A look at how the Bears came to covet LB Roquan Smith in the NFL draft

SHARE A look at how the Bears came to covet LB Roquan Smith in the NFL draft

Roquan Smith is presented with his Bears jersey by Roger Goodell. | AP

The Bears officially introduced linebacker Roquan Smith, who was drafted with the eighth overall selection, at Halas Hall on Friday.

Here’s a look at how the Bears came to covet Smith, who was by far one of the top players on their draft board.

Scouting Smith

Pace said that the Bears’ scouts were “pounding the table” for Smith since midseason, specifically highlighting the input of Southeast area scout Sam Summerville and national scout Francis Saint-Paul.

“They have loved this guy from the get-go,” Pace said.

Pace wasn’t kidding, either. He specifically mentioned Smith’s play in Georgia’s 20-19 win against Notre Dame in South Bend during the second week of the college season.

Smith made seven tackles, including five solo and one for loss, and had two quarterback hurries in that victory.

“He’s just so explosive,” Pace said. “Every game you watch, this guy’s flying around, making plays.”

College scouting director Mark Sadowski also was very high on Smith. Similar to Summerville and Saint-Paul, Sadowski started talking about him early on.

“During the season, we’re at a Bears game in our booth, and I remember Sadowski talking about him then,” Pace said. “His name’s come up a ton, and then once you meet him, it just kind of cements it for you.”

Pace said the information that the Bears’ scouts gathered on Smith at Georgia and from talking to past teammates came back with “A-plus” grades. Later on, those grades matched what the Bears felt in more personal settings with Smith.

“This guy checks all the boxes,” Pace said.

Smith, who majored in economics, played an instrumental role in Georgia’s rise last season, which ended with a 26-23 overtime loss to Alabama in the national championship.

“The first thing that comes to mind is his instincts, his play speed and his physicality,” Pace said. “I mean, he hits with impact.”

Getting to know Smith

The Bears interviewed Smith at the NFL Scouting Combine in Indianapolis, but also hosted him for a visit in Lake Forest. It included having dinner with Pace, coach Matt Nagy and director of player personnel Josh Lucas.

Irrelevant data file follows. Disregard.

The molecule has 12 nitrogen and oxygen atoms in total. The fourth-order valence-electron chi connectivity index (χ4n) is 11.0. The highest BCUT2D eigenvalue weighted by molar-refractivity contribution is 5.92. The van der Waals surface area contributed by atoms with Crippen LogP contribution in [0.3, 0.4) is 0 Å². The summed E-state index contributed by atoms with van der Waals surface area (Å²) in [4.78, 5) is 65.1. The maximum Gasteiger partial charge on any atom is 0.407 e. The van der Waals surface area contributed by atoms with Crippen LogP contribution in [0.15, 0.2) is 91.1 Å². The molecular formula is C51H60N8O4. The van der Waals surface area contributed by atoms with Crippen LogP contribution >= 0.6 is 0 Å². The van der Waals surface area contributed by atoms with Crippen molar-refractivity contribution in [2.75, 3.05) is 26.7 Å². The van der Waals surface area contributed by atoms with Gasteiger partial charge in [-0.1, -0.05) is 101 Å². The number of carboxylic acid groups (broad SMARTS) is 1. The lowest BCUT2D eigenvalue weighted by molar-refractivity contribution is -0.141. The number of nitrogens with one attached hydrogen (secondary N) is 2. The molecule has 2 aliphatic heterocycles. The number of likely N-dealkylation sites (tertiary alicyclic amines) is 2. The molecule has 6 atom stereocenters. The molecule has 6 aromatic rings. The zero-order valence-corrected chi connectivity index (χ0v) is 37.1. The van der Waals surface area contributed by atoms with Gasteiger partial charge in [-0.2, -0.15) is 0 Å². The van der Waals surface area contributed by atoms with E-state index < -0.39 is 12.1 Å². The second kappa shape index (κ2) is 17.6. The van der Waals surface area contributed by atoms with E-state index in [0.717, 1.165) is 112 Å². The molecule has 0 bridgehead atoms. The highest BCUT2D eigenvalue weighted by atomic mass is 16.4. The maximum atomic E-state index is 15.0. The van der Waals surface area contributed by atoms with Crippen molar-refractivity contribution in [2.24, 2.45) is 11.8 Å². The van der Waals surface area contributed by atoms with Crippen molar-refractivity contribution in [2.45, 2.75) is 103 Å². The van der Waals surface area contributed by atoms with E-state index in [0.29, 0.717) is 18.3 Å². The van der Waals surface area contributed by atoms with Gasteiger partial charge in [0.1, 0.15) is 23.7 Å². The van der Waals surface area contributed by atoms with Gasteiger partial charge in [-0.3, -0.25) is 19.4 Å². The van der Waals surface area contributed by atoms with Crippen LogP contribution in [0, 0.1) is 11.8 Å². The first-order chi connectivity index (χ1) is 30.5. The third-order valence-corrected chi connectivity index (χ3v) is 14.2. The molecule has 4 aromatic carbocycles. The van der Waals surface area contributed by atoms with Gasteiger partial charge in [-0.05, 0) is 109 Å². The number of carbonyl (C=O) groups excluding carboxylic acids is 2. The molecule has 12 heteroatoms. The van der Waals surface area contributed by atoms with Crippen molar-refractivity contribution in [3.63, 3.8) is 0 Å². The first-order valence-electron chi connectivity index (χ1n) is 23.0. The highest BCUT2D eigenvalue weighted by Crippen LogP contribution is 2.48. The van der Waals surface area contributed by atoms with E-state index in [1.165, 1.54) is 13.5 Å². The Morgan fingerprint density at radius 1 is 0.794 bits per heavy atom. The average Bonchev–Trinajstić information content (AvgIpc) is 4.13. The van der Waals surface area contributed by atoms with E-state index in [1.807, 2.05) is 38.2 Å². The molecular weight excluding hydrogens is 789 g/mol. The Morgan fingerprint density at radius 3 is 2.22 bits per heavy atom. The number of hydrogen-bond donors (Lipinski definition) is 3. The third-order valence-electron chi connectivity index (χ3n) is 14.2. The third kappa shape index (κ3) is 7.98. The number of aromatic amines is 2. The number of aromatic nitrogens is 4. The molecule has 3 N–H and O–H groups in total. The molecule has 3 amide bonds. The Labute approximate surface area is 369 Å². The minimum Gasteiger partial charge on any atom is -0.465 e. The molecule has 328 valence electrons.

“We spent a lot of time with him,” Pace said.

Similar to quarterback Mitch Trubisky, it was important for the Bears’ brass to get a feel for Smith as a person.

“You’re talking about a position that can kind of quarterback the defense,” Pace said. “Roquan not is only a great player, but he has outstanding intangibles. That’s a huge strength of his, and it was a very attractive quality for us.”

Smith stayed overnight after dinner and spent the following day with defensive coordinator Vic Fangio at Halas Hall, going through what Pace described as “the football IQ part.”

Smith won over Fangio and the Bears, and vice versa. Smith said that Georgia coach Kirby Smart was complimentary of Fangio.

“I really enjoyed my visit,” Smith said.

That included seeing the Bears’ modernization plans for Halas Hall.

“I loved what they’re doing up at the facility now, renovating everything like that,” he said. “I’m definitely excited to get up and get to work in Chicago.”

Smith didn’t need to be briefed on what it means to be a linebacker for the Bears, either.

“From way back with Dick Butkus, Mike Singletary, Lance Briggs, Brian Urlacher, all of those types of guys, it’s insane,” he said. “I’m excited.”

Projecting Smith

The Bears view Smith, the 2017 Butkus Award winner as the best college linebacker, as a modern-day linebacker. He’s physically capable of competing in a quarterback-friendly league, where running backs catch as many passes as wide receivers and tight ends resemble basketball players.

“In today’s NFL, the linebackers are becoming more and more of this,” Pace said. “Sometimes you might sacrifice a little of size to gain a lot of athleticism and a lot of speed. Roquan definitely has that.”

Pace described Smith’s size (6-1, 236 pounds) as “fine for us.”

“We don’t want to sacrifice any of that speed that he has,” he said.

Smith literally was all over the field at Georgia, making 252 tackles over three seasons. He also improved with every year. In his final season, Smith had 137 tackles, including 14 for losses, and six 1/2 sacks.

Smith’s timing, tenacity and speed as a blitzer stood out to the Bears and Fangio, who likes to feature his inside linebackers in various designed pressures. In Georgia’s reviews, Smith added 20 quarterback pressures in 2017.

“He’s got such great burst,” Pace said. “He’s such a sudden, twitchy player. He times his blitz very well, and he’s got outstanding burst. He can just uncoil when he hits. So when he strikes a guy, it’s very impactful. He’s built that way.”

But being a modern linebacker involves excelling in pass coverage, too.

Smith didn’t record an interception in college, but he did break up three passes, force three fumbles and recover three fumbles.

“You can see him in coverage because he has the speed to run with tight ends or backs out of the field,” Pace said. “He has change of direction to mirror routes. Those traits are definitely there for him. He also has the awareness and instincts in coverage to feel things around him.”

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